Monday, 24 December 2018

Another Pembrokeshire Film on the way......


This os one of three low-budget Welsh films due for completion next year.  This one is set in Pembrokeshire -- filming locations are not yet revealed, but from the name of the film we can assume that the toll gates on the Cleddau Bridge will probably feature........

The producer is Vaughan Sivell, from Western Edge Pictures, who was involved in the making of Third Star, featuring Benedict Cumberbatch -- that one was filmed largely around Barafundle Bay.  There are five executive producers -- let's hope that there are not so many cooks that the broth is spoiled......


Produced through Ffilm Cymru Wales’ Cinematic scheme, The Toll is a dark comedy thriller directed by Ryan Andrew Hooper and written by Matt Redd.

The film was shot entirely on location in Pembrokeshire in November, and is being produced by Vaughan Sivell (Prevenge, Pistorius) and Mark Hopkins for Western Edge Pictures.

The Toll stars Michael Smiley (Rogue One, Jawbone, Free Fire) as Brendan, alongside Annes Elwy (The Passing, Little Women), Iwan Rheon (Hurricane, Game of Thrones), Paul Kaye (The Ghoul), and Steve Oram (Sightseers, In Fabric).

Brendan works solo shifts in the quietest toll booth in Wales, hiding from a criminal past where nobody would ever look. When he finally gets rumbled, word of his whereabouts gets out and his enemies head west for revenge. Meanwhile, local traffic cop Catrin’s investigation into a simple robbery finds her heading for the booth at exactly the wrong time.

Making his feature film debut following his BFI NETWORK Wales-supported short Ambition, director Ryan Andrew Hooper comments “Our cast and our crew were amazing. Most directors think they have the best cast and crew, but I think we really did. I’ve wanted to be a film director since I was nine years old and to do so with such a great script and talented bunch of people was a privilege.”

Producer Vaughan Sivell adds: “Matt Redd’s script has attracted such a wealth of talent to the coast of Pembrokeshire. It’s definitely a tall tale worth telling.”

The Cinematic scheme is financed by Ffilm Cymru Wales and the BFI, with National Lottery funding, S4C, Great Point Media, and Fields Park Media Partners. Executive Producers on The Toll are Adam Partridge for Ffilm Cymru Wales, Mary Burke for the BFI, Gwawr Martha Lloyd for S4C, Jim Reeve for Great Point Media and Paul Higgins for Fields Park Media Partners.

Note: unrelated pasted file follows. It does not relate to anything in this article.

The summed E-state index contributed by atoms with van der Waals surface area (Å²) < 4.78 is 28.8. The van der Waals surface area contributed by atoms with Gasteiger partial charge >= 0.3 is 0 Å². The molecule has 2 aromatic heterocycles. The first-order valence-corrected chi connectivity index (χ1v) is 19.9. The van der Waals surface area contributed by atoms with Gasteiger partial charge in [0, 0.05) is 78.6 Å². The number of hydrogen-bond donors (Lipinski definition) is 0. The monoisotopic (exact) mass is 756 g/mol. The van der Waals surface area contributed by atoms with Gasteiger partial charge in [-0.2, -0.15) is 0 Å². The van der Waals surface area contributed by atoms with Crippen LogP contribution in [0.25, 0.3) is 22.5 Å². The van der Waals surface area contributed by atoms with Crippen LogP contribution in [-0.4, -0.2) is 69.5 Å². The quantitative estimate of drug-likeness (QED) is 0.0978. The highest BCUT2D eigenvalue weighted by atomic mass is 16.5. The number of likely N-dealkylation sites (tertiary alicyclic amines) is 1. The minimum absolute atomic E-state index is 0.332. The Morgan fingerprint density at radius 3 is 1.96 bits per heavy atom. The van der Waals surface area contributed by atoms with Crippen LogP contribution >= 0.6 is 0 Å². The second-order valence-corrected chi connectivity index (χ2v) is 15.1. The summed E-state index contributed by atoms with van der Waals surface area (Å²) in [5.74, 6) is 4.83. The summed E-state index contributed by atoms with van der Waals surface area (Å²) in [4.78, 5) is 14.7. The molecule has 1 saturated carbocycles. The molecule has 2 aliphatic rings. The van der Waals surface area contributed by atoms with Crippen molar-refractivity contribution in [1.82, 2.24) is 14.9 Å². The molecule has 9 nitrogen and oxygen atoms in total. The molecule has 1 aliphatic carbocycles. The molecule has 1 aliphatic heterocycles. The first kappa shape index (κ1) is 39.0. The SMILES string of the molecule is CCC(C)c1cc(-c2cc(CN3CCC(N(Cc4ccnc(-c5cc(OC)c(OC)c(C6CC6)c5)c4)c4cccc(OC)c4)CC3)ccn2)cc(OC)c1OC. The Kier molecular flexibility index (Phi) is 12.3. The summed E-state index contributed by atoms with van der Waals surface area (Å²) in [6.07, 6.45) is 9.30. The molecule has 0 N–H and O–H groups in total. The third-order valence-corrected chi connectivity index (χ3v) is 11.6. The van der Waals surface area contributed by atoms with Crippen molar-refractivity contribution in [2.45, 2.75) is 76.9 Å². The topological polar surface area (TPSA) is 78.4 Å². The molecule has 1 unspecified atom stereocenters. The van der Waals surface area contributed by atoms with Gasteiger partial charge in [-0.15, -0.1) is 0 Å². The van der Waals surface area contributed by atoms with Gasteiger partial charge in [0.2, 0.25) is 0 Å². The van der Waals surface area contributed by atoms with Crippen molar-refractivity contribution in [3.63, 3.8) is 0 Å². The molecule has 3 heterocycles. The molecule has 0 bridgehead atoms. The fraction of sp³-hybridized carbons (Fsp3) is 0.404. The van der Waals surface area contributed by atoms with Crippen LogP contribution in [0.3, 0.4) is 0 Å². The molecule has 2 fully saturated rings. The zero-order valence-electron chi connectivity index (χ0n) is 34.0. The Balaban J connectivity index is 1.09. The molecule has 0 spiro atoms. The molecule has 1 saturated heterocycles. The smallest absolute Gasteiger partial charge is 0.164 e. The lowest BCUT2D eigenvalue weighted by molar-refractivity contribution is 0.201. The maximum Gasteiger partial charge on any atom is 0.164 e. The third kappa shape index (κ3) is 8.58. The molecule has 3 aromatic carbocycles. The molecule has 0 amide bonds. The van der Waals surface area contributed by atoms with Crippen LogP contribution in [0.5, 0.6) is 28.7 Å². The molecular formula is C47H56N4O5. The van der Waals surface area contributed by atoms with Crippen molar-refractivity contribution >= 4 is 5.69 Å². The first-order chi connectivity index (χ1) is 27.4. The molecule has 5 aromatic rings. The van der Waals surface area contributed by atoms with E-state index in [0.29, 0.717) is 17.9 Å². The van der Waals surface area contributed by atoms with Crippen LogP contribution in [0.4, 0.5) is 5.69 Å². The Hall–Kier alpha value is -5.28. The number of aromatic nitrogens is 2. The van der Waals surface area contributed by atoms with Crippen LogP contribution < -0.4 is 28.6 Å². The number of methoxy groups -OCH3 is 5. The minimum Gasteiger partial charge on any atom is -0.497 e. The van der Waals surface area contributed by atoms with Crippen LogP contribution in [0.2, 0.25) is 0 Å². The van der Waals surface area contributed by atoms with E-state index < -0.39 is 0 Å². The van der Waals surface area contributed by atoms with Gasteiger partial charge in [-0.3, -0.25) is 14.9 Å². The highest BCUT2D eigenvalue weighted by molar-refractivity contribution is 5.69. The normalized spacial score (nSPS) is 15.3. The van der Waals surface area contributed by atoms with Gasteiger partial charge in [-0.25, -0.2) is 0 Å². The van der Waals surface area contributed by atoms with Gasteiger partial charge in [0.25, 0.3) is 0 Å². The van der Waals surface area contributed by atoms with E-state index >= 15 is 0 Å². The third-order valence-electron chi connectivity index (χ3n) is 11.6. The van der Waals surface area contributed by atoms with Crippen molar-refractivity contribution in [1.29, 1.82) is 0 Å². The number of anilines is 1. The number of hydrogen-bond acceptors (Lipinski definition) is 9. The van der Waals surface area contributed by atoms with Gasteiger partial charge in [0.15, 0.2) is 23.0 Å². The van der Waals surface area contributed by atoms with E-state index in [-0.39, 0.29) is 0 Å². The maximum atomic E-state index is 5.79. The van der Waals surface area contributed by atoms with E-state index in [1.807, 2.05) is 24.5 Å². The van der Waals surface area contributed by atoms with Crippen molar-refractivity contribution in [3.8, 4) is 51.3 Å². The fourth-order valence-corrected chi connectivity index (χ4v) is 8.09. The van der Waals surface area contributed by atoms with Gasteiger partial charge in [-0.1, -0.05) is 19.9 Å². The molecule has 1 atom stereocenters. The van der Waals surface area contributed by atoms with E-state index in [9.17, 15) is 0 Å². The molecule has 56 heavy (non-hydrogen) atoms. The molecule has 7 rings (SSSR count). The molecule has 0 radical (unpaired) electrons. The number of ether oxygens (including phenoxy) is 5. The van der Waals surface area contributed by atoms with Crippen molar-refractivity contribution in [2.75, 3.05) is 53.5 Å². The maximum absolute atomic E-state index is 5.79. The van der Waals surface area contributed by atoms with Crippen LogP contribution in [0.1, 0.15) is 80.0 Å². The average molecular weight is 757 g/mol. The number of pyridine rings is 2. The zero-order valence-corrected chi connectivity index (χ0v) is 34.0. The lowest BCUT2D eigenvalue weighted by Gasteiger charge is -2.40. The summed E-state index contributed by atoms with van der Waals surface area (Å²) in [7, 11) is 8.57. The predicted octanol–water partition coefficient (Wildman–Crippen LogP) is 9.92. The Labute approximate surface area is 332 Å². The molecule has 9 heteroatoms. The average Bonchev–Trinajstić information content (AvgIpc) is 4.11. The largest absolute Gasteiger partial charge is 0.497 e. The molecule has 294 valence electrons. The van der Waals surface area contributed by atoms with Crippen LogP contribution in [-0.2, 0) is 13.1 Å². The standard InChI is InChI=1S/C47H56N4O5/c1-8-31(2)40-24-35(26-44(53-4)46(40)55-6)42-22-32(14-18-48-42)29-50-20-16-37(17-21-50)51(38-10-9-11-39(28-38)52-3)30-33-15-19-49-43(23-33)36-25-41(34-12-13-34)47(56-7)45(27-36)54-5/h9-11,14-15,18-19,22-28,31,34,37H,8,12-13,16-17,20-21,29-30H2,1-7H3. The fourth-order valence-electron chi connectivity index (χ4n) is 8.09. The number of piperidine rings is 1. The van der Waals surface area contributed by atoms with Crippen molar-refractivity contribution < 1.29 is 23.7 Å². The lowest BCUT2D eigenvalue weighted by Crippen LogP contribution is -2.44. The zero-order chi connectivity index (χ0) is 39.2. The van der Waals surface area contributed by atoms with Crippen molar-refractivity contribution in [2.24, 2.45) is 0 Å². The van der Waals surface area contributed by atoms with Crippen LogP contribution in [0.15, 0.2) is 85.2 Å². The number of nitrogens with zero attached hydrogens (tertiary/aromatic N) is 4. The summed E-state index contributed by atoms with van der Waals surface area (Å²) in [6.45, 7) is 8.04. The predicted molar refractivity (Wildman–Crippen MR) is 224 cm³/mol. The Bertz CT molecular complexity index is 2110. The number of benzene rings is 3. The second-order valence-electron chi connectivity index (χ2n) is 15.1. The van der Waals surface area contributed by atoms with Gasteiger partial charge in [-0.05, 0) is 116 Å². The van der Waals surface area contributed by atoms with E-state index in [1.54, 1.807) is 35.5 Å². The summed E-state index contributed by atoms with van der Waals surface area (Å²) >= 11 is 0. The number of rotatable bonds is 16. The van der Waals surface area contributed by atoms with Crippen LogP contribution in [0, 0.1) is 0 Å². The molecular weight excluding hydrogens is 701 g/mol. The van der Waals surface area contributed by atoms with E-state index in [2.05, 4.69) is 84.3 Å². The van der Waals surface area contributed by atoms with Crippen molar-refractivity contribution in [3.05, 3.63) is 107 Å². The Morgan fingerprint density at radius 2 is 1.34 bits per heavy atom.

Friday, 14 December 2018

Molesworth QC tells it like it is

Molesworth QC:

M’Lud, it falls to me (posh, eh?) to sumarise at the end of this unfortunate bisness. Any fule kno that Treesa May’s cuntry is not a pritty sight. It is splitt down the midle. Any fule also kno that Brexit will bring darkness and misry to the cuntry. I therfor ask you, M’Lud, to deklare it null and void, so that my grate frend Fotherington-Tomas may skip litely once again and cry out hapily “Helo trees! Helo sky! Helo sunshine!” M’Lud, I rest my kase.


This is fascinating -- from Bethan Harries, just published in Wales Arts Review.
I have to say that I find this article very persuasive -- the narrative portrayed in the series is certainly male, patronising and lacking in a proper critique of inequalities and exploitation from inside and outside Wales.  Bethan is concerned about exclusion and under-representation of "forgotten stories" and "forgotten individuals" including women, young people and immigrants from all over the world.  And yes, there should be a greater recognition of the diversity of Wales and less emphasis on trying to talk about "identity" and "nation".  I'm not sure that Huw Edwards should be blamed for fashioning the series or creating its mood -- he was after all just the presenter.  But food for thought.


Bethan Harries asks why the BBC chose to show The Story of Wales with Huw Edwards now; and shouldn’t it be consigned to the history bin of male-centric, exclusionist, whitewashing documentaries?

There was never going to be a good moment for the BBC to show a rerun of the series A Story of Wales, but in a period of growing volatility and visceral racism this overly narrow, a revisionist take of history appears more grotesquely out of place than ever.

The series, which is dubbed as the BBC’s take on Wales’ history and fits with the network’s almost compulsive fascination with identity and patrimony, adds to the growing catalogue of mainstream cultural outputs from across the UK that glorify a sense of purity, heritage and wholesome­ness which implicitly, and at times explicitly, attempt to signify who belongs and who does not (jus soli!). In this particular series we are subjected to a series of images of white men conquering lands and then singing, working, going to church and playing sport. Anyone who watches an episode will be able to count the number of women on one finger and there is no mention of Black Wales at all. An entire history denied. This is not a documentary but a series of PR clips.

In the latest episode (4 December, BBC Four), Huw Edwards presents the story of coal and slate from the middle of the 19thCentury, a period, he tells us, when a sense of Welshness becomes more clearly defined. The problems come at the outset and do not stop as Edwards talks us through the birth of the coal and slate industries, keenly expressed as evidence of Wales’ entrepreneurial majesty. A trip to Bethesda and the Penrhyn slate quarry at the beginning of the episode is, for example, given by way of introduction to the wealthy elites who ‘built Wales’. Here we might expect a critical reflection of what that means for the average person, and yet male workers are presented as gleefully taking up this hard labour under poor working conditions and low wages. It is not until much later in the episode that these issues are considered and only then through the lens of the labour movements that formed in south Wales. The Pennant family who own the quarry are ultimately portrayed as benevolent local heroes. And here is one of the most troubling aspects of the programme. Edwards’ visit to Penrhyn castle, the Pennant family home, sees him glorifying its gaudy opulence. The fact that the fortune came not solely from slate but from the slave plantations in Jamaica owned by the Pennant family is silenced. Also notably absent from the narrative is the fact that the 1stBaron Penrhyn, Richard Pennant MP, was an avid anti-abolitionist and a member of pro-slavery networks. Yet incredibly, amid this silence, Edwards asks us to instead “be fair” to Baron Penrhyn because his wealth changes the landscape of north Wales and gives local Victorian seaside resort towns a ‘makeover’.